The war against online
< JUDGES run amok, politicians moralising, the state crusading. It’s like they all had an epiphany — at the same time, on the same issue.
With so many different strands, some random, several opportunistic, and the mixing of the old with the new, a coherent tale is hard to find.
But zoom out a bit and it’s there all right.
Religion under threat is as old as, well, religion. More interesting are the attacks on the alleged transmitter of the latest alleged mischief: the world of online.
There is no evidence, none that has been publicly offered or credibly advanced in private, that there has been a surge in counter-religious narratives online.
That’s not really surprising. There’s no real market for it and, more to the point, no real producers of it in the counter-culture.
Young or old, coordinated or uncoordinated, a surge would need a counter-culture to tap into. Like arguably the one viciously under attack in Bangladesh.
Since the Russian influence waned decades ago and after the Zia purge of state and society, the — to put it delicately — religio-sceptical tradition is pretty much non-existent in the country.
But while demand is limited and production unlikely in the extreme, the oversight game has caught up and done what all overseers do when confronted by technological change: stirred panic over what they don’t understand and then latched on to the panic to justify extending their control.
Basically, the state and its various appendages fell behind the technology curve early, but then poured massive resources into mastering the online world and that has helped reverse the asymmetry.
Now, it’s the state with powerful surveillance tools and the individual citizen under threat.
It’s happened all over the world, but there’s a local flavour to it here. Rewind to the early days of the dish-antenna, private-TV boom.
More interesting are the attacks on the alleged transmitter of the latest alleged mischief: the world of online.
The need for control quickly became apparent. As is now well known, the fear of being infected by an Indian perspective and the realisation of the nationalist potential of private media triggered a revolution.
That private-media revolution was messy at first, but control was eventually mastered.
The same impetus to control is again evident, but it sits at the confluence of different factors. The most basic difference being how the internet works.
TV could be unleashed because the means to eventually harness it were obvious too. There are only so many channels, owners and anchors, and few means of distribution.
You can’t bypass the state. With the internet you can, or can try to.
On to the confluence of the other new factors. There’s at least four of them, one of which is obvious.
Internet use is climbing. For the usual technological reasons — cheaper devices, faster access, more content — and also because of policy tweaks like infrastructure spending and 3G/4G licensing.
That more Pakistanis are going online is obvious. It could, though, just as easily have resulted in confusion. Like more cars hasn’t added up to more disciplined driving or better traffic management.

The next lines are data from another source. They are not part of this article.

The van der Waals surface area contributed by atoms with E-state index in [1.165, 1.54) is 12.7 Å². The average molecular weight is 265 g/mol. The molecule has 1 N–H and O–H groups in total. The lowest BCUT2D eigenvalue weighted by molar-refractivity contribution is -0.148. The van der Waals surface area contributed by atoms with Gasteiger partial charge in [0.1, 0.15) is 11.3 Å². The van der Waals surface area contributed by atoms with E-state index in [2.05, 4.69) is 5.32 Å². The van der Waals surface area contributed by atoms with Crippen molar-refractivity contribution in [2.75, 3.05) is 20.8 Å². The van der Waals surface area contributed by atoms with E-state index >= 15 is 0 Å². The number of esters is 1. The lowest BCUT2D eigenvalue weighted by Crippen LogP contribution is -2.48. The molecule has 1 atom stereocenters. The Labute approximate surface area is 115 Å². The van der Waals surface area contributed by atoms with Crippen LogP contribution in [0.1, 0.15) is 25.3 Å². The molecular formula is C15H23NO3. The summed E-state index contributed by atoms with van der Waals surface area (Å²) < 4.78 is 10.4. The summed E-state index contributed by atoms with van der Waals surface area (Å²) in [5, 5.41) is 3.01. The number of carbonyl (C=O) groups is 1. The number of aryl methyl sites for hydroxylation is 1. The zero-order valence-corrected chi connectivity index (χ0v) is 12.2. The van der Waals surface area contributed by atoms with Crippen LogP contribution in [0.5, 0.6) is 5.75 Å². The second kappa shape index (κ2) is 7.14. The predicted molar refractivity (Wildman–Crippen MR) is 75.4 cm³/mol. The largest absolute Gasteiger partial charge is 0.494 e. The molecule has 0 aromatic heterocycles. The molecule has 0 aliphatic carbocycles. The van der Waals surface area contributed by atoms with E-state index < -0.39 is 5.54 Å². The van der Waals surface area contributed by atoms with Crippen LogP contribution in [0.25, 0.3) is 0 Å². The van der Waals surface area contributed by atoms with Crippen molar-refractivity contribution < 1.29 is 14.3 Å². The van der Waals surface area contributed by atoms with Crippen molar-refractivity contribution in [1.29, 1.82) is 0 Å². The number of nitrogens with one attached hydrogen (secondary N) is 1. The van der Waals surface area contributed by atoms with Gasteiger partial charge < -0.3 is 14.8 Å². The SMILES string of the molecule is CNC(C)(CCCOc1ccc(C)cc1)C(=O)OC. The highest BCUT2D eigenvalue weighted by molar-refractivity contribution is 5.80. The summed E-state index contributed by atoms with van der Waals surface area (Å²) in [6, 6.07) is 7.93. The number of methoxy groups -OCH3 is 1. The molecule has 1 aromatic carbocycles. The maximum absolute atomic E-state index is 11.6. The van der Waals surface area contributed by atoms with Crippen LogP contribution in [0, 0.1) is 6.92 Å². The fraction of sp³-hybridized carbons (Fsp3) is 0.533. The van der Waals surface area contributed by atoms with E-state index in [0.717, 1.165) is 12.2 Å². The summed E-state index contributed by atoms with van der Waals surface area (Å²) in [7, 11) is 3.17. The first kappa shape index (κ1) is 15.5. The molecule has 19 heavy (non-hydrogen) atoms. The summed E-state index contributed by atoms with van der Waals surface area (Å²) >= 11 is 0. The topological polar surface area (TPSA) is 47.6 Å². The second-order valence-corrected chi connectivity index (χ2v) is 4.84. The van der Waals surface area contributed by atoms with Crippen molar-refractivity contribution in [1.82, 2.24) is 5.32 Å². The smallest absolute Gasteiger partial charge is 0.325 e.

But that’s where the other three factors kick in.
The surveillance state has grown. It is only whispered about and part of it is the usual faddishness and corruption-related possibilities that expensive technologies attract.
Its roots may even lie in the fight against militancy and the intelligence cooperation that Pakistan has engaged in with Western countries.
Whatever the reasons, the infrastructure of surveillance is rumoured to have grown significantly, on both the civ and mil sides of the state.
New powers in the hands of old curmudgeons can have funny effects.
But it’s not just that the internet has gone mainstream, it’s that the battles online have gone mainstream.
More and wider usage alone may not have triggered alarm. Like the occasional rants against cheap overnight mobile phone calls corrupting the youth and the half-hearted war on porn, the puritans and the corrupt could have continued to coexist in society.
But then politicians got on the internet bandwagon and turned social media into a battleground. Online went from something some people were doing to something everyone was talking about.
And that’s never a good place for freedom to find itself here.
Thrilled, scared, flummoxed, aghast — if the mainstream political stuff can leave both participant and observer reeling, you can guess the impact that the farther reaches of the internet could have on the puritanical voyeur.
The political mainstreaming of social media and the like has helped make it a target for a certain, cleansing sort.
And then there’s the possibility that few will admit.
There may still be no real NAP implementation and no narrative against extremism, but there has been a shift.
From Zarb-i-Azb to the justification for military courts to the hanging of Mumtaz Qadri and an incipient willingness among the powerful to push back against blasphemy allegations, the slightest of shifts can be discerned.
The misuse of religion for political and terroristic ends can now, in the softest, most incipient of ways, be called out.
That change — necessary to some and embraced by the many — will have been interpreted differently by the opposite camp.
Flip it around. You happen to be someone from the previous consensus — that militants are misguided, but ultimately men of faith who can be shown the right path with patience and through dialogue.
From that reverse perspective, suddenly, it is religion itself that is under attack in the guise of a war against terrorism.
From that perspective, there is a need to reassert the perceived foundations of the state. From that perspective, there is a need to find easy targets.